« Holy Week »

My Easter sermon came from an unexpected place today. Some months ago, I talked my New Testament professor into crafting for me a must see/must read list, and I have tried to check a few things off the list from time to time. I gave him a range of interests of mine and cut him loose. One of the movies he suggested was On The Waterfront. I had never seen it so I could not come at it with prejudice. And a good thing. I took the day off from church today, even on Easter, because my weekend time is dear now that I work a straight 40 each week. So on this cool gray morning, I put in OTW and took it in, barely knowing what the plot was about. And, in the weird way that the universe times things, this movie gave me the total kick ass Holy Week sermon that I totally did not see coming. I had to watch the scene twice to be sure I didn't imagine it. It spoke to me in a truly deep way. It was visceral for me to watch. The sermon of course was when the priest came to give the last rights to Dugan after the industrial "accident" that would put the kibosh on his promised whistle blowing. The priest just cut loose in a passionate reminder to the other men what crucifixion really is in their own lives—the "accident," the conspiracy of silence whether out of fear or loyalty, and a host of other injustices that the men were faced with. He assured them that Jesus was among them, witnessing their suffering and their struggling against the mob bosses who keep them in economic limbo. Essentially, the crucifixion is any miscarriage of justice that kills the honest of the world while letting the guilty go off the hook. A righteous man, Jesus even, doesn't die for the sins of the world but because of them.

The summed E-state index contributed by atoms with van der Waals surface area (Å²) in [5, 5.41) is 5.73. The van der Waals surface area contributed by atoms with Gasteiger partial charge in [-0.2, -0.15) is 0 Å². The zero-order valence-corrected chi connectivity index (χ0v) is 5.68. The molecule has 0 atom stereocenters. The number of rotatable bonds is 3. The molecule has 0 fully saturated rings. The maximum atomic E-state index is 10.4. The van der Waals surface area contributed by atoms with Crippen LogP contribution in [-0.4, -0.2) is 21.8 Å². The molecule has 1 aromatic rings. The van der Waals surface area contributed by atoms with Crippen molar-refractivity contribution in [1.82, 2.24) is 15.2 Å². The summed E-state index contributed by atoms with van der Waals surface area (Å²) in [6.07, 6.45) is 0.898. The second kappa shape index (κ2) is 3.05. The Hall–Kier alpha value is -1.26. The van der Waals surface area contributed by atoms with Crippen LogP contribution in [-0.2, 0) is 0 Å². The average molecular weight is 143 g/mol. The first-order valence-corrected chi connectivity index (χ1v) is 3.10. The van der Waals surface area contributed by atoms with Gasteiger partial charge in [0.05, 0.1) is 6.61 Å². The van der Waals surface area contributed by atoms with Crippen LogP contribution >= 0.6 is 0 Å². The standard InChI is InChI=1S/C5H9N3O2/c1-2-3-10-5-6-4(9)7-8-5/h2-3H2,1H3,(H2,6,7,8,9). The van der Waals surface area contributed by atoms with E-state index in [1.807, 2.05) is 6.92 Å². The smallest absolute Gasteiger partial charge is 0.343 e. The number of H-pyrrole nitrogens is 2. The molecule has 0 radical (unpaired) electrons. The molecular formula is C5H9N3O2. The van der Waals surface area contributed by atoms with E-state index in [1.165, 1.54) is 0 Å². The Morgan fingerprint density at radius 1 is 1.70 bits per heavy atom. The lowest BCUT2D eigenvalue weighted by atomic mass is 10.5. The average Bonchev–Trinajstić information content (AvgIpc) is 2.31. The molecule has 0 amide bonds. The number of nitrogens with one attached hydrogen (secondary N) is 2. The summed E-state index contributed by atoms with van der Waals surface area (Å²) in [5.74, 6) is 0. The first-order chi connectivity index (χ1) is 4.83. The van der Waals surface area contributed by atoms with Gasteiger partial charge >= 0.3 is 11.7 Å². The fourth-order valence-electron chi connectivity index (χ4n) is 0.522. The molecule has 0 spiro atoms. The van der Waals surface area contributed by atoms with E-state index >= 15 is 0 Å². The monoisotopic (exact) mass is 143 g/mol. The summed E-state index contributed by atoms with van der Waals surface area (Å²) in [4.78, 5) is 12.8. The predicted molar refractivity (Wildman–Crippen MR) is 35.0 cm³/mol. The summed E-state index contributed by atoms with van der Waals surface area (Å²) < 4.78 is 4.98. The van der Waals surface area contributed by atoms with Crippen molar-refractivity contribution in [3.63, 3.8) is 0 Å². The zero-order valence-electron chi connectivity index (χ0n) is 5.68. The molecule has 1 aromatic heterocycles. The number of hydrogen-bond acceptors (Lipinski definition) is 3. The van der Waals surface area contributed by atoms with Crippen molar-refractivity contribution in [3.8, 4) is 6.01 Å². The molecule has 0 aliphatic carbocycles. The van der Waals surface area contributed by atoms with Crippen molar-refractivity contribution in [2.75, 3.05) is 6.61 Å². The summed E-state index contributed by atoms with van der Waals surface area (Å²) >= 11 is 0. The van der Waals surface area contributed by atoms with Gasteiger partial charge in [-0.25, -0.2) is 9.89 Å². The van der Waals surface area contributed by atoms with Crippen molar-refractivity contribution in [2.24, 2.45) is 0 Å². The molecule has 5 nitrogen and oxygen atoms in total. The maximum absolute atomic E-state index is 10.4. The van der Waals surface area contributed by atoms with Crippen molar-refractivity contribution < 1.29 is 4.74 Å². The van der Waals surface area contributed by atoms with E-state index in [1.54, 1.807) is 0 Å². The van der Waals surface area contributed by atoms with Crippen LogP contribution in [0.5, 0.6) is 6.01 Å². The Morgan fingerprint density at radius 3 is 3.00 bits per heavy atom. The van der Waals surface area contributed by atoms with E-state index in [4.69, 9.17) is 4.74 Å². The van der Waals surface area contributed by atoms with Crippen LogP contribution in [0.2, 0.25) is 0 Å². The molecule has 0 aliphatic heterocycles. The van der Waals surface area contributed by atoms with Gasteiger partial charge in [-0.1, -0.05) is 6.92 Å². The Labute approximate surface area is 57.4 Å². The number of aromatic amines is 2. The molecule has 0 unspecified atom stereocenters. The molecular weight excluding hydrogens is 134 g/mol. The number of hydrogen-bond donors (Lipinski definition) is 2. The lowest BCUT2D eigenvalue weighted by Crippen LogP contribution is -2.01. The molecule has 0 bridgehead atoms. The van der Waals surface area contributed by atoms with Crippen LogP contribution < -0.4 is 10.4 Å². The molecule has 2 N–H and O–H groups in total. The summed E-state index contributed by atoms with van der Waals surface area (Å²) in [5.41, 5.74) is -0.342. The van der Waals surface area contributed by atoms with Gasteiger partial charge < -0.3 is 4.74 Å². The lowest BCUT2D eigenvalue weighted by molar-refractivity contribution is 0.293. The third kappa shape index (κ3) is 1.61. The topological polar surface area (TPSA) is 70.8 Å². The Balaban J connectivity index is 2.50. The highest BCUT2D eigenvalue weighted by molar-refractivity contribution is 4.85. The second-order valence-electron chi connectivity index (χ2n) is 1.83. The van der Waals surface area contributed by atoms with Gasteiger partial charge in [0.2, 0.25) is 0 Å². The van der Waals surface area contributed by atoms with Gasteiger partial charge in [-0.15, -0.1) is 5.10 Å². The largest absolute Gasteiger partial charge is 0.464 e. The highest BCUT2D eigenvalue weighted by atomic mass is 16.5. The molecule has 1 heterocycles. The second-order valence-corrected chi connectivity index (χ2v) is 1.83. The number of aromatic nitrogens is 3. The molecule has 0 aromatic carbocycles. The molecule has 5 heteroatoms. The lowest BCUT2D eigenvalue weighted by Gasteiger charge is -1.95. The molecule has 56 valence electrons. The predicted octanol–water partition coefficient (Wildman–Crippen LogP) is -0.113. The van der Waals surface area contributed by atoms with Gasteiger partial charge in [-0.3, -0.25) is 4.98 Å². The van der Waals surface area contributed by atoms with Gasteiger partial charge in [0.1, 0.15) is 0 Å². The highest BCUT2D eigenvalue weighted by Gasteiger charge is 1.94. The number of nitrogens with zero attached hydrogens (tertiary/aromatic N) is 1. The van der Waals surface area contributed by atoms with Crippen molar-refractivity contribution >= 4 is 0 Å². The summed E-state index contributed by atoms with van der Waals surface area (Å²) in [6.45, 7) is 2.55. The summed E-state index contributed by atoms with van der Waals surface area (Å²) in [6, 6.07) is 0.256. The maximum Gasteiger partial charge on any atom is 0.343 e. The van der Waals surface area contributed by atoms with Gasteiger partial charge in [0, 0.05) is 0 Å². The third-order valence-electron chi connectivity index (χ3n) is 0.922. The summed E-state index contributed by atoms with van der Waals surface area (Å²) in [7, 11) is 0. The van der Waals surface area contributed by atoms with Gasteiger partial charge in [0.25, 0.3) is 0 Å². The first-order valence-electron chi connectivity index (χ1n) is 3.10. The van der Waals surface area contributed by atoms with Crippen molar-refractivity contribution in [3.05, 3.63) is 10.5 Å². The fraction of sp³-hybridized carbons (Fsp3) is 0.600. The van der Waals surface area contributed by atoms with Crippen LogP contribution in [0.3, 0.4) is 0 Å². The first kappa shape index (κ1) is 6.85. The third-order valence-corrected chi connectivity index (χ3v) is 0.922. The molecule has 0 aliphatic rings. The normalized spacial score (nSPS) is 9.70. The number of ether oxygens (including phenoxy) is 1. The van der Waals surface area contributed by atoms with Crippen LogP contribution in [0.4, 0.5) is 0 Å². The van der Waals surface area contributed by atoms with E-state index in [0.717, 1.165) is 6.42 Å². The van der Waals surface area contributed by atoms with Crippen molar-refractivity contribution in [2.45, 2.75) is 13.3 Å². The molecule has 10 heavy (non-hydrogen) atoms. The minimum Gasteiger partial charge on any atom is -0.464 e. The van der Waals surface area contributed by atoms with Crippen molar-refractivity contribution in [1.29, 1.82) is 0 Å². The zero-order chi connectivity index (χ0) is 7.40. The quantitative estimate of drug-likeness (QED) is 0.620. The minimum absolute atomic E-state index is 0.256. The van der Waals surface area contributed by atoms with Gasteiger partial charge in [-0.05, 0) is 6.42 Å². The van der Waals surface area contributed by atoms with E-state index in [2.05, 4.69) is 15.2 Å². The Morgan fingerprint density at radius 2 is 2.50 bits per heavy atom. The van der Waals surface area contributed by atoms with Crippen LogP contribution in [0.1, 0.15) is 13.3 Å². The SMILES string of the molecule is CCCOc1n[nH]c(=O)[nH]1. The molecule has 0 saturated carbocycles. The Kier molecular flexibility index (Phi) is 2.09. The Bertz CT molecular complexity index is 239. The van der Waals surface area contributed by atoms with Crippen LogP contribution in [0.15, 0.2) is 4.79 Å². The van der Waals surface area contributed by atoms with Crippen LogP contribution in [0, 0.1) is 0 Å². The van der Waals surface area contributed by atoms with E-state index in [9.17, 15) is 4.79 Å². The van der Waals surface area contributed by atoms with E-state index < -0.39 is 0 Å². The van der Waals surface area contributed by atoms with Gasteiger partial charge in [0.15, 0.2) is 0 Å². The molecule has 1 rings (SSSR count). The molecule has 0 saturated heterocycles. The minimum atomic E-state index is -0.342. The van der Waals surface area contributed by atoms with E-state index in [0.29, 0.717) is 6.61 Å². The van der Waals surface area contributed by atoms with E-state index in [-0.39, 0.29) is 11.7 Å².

The other major part of my Holy Week experience was the memorial service for Caleb, written about in the previous blog. In addition, I went and watched a number of videos that his grandson had made in the last weeks or days or hours of his life, and some in the past week. And with all that, it was all the more impressive who he was and what he offered the world. Far from being a sobbing occasion, his memorial was to delight in because he was so rich an individual in all the best ways. I learned many more things about him from hearing folks speak about him. But the one thing that I think illustrates what a tremendous man he was was a story about how he had opened up the pulpit at his Colorado church to Martin Luther King Jr. in the late 50s so that King could address the white audience and bring his message before anyone who would listen and be inspired to act. All the more impressive is that when Caleb was asked years later how much of a difference he felt he made to the civil rights movement, Caleb told the story, and to add to the gravity of the story, he recalled for us that in his youth, his uncles went on lynching parties in his home state of Missouri. Did it make much of a difference, he asked rhetorically? Yes! If you consider that in one generation, that family went from lynching blacks to having Dr. King preach before a congregation of whites, being a part of such an historical shift in American history! Needless to say, Caleb defined my Easter 2007 weekend.

But it wasn't over.